On October 1, 1890, the U.S. Congress created the Weather Bureau. In 1970, its name was changed to the National Weather Service.
In honor of the organization that provides so much essential information to the U.S. on a daily basis, take some time out of your normal ESL activities to do some new activities with the weather.
How to Teach the Weather: New Ideas for Your ESL Classroom
Your Weather Up Next
Studying the weather offers a unique opportunity for reading practice. By giving your students a copy of a weather map available in a national newspaper (like USA today), they can get an idea of the weather in a large area. Before they can understand the map, though, you will need to review the different symbols that are used there. Depending on the age of your students, they may or may not be familiar with the terms warm front, cold front, high-pressure area and low-pressure area and the symbols which represent them on the map. Give your students some background on the words and the symbols, and then challenge their reading skills by asking information that they can only find on the weather map. You can also find national weather maps on weather.com and other web sites. You may want to have your students compare the data presented on maps from different sources and see if the data match. If not, why do they think there are discrepancies?
Your students can get some listening practice with the local weather as well. Either during the news broadcast or later on the channel’s web site, play the weather segment for your students, and then ask some comprehension questions to see how much they understood. For lower level students you may want to keep your comprehension questions simple. What weather is expected? How should you dress for this weather? For more advanced students, ask more advanced questions. What are the expected high and low temperatures? What time is sunset? You should vary your questions based on the information that the newscaster presents.
You hope that it is not too often, but there are times when severe weather threatens your location. Make sure your students understand what “severe weather” means, and then as a class brainstorm a list of the possible conditions that may be considered severe weather. Your list should include hurricanes, tropical storms, tornadoes, blizzards, hail, tsunami, freezing rain and strong winds. To go with your list of severe weather terms, have your students list what the effects of this type of weather can have on the area it hits. They should include dangers to people in the area as well as potential damages to surroundings.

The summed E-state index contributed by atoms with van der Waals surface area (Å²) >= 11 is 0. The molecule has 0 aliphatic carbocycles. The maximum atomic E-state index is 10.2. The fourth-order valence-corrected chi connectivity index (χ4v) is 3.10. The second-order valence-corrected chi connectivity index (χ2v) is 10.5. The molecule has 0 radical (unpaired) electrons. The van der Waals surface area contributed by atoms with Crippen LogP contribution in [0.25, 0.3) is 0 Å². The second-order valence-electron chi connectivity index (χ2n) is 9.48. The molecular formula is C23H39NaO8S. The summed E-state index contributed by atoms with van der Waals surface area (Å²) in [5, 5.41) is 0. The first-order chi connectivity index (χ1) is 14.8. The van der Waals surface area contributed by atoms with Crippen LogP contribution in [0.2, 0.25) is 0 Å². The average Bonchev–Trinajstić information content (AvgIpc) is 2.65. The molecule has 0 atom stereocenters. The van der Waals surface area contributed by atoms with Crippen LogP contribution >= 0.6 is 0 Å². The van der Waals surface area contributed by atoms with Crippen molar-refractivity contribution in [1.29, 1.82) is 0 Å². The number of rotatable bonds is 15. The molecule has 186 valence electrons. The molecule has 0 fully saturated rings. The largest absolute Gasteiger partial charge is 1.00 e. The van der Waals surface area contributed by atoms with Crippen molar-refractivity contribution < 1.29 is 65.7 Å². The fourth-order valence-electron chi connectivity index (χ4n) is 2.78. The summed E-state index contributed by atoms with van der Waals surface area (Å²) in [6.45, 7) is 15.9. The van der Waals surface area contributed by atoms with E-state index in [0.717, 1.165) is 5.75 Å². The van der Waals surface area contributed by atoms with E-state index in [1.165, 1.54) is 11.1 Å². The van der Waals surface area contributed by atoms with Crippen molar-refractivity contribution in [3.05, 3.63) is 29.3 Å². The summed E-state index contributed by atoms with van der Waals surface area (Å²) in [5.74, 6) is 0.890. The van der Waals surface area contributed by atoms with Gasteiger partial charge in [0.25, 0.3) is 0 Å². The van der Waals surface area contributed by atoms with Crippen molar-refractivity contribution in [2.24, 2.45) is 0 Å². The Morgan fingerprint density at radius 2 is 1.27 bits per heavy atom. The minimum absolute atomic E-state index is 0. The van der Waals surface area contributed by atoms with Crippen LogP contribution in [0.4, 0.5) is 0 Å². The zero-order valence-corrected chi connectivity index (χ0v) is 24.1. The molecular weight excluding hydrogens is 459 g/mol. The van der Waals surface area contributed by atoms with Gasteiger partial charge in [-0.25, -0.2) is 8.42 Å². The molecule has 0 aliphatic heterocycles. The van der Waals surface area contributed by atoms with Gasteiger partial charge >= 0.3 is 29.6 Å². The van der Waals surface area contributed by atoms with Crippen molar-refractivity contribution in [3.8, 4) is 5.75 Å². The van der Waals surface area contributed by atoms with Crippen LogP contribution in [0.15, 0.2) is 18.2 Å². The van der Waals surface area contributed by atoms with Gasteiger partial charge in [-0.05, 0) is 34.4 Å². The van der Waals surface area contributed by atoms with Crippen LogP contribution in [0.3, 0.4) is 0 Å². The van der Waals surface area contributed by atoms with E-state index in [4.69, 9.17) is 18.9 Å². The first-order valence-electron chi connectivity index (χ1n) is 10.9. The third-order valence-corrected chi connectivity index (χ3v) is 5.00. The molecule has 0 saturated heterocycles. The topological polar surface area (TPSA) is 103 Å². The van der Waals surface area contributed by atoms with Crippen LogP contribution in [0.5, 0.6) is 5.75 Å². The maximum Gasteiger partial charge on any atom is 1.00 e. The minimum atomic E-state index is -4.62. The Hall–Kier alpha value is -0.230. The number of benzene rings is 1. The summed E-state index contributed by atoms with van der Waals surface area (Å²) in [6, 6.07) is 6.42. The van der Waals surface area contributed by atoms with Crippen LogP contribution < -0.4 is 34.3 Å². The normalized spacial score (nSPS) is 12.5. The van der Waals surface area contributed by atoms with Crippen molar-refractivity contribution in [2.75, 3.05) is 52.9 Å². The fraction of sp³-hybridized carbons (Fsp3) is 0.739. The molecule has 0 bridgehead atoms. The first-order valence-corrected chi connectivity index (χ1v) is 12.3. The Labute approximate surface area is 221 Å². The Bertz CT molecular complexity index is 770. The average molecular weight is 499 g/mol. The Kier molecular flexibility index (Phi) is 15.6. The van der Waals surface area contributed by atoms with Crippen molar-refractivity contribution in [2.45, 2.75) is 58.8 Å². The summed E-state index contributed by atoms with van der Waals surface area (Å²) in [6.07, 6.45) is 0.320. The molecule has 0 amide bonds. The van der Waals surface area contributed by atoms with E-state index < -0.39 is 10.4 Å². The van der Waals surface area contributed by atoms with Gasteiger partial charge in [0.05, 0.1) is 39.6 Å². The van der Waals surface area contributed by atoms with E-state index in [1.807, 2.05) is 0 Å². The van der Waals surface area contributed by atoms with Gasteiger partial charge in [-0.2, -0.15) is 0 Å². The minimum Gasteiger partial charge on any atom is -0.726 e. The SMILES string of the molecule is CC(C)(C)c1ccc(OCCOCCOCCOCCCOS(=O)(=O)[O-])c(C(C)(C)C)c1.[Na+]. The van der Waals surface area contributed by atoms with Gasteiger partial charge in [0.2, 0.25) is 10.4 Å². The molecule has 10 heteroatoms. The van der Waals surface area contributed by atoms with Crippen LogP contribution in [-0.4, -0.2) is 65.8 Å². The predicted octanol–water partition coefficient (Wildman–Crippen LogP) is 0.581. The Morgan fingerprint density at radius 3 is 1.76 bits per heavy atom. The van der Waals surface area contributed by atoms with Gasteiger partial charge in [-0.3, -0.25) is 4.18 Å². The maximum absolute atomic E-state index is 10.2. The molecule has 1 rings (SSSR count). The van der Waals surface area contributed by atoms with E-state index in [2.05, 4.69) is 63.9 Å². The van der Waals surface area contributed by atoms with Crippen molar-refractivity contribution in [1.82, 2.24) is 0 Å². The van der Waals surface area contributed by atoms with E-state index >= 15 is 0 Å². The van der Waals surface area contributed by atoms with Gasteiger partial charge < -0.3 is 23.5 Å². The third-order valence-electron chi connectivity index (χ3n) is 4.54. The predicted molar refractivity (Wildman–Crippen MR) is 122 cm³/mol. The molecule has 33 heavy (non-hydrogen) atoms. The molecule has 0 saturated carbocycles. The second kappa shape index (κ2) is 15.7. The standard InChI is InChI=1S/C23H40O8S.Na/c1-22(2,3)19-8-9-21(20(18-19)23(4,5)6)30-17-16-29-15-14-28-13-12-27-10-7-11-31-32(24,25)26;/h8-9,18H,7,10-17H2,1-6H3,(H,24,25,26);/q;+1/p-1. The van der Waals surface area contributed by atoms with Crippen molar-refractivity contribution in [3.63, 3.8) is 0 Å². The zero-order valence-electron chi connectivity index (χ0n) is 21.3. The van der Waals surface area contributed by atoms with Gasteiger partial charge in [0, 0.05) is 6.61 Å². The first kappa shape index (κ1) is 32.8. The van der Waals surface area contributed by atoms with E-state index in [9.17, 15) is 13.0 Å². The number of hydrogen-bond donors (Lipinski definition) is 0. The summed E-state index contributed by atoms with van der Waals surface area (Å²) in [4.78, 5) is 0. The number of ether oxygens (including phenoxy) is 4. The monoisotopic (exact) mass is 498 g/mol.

Using the list of severe weather conditions you have compiled, have each student select one type of severe weather to research. She should gather information to include in a brochure on how to behave in that particular type of severe weather. Your students should write out the warning signs of their particular weather, what to do if that weather hits, how to prepare in advance for that weather, and which areas of the country are most likely to be affected and when. Then she should compile that information into a brochure. Copy each brochure and then send it home with each of your students. Encourage your students to talk with their families about severe weather conditions that they might experience and to make a family plan in case of an emergency. FEMA has a useful template available on their website that you may want to send home with each of your students to use with their families.
More than Just Local
Tracking weather does not have to be a local only activity. In today’s world, communication is easier than ever, and the globe has never seemed smaller. Have your class take a global approach to the weather by tracking the conditions in another world city. You can choose your cities in a couple of different ways. One way is to have each student select a city from his native country and then do a daily check of the weather in that location. Another way to choose cities for your students would be to compile a large list of cities that they think might have interesting weather. If you put each city on a small slip of paper, have your students draw a city from the slips of paper, and that city will be his assignment for the remainder of the month.
Every day, for one month, each student should record the weather conditions of his city. You should require measurements on temperature, rainfall, wind and sky conditions. If you like, you can challenge your students for additional information like allergen levels, dew points or wind chill. When the month is up, have your students compile their information in some type of graph. Then, give each student an opportunity to share some of his information with the class.
While each student is tracking the weather for his individual city, your class should track the weather for the city in which you live. Again, at the end of the month tabulate the data. You can then have your students compare and contrast the weather in your city with the city they tracked throughout the month. Is there a city they would prefer to their own because of the weather?
Studying the weather can be more than just sunny days and rainy songs.
Take your weather studies to the next level this month in honor of the National Weather Service’s birthday on October 1st with these not so typical weather activities!
Susan likes to enjoy every day to its fullest whether she is freelance writing, teaching homeschoolers, or developing her special talent of instigation. When she is not imagining sand castles or catching others off balance, she cooks, sings, reads and takes walks in the sunshine. She earned an M.A. from the University of Delaware in Linguistics and an M.A. from Trinity School for Ministry in Youth Ministry. She currently lives in Pittsburgh, Pennsylvania with her wonderful husband and her three cheepy cockatiels.
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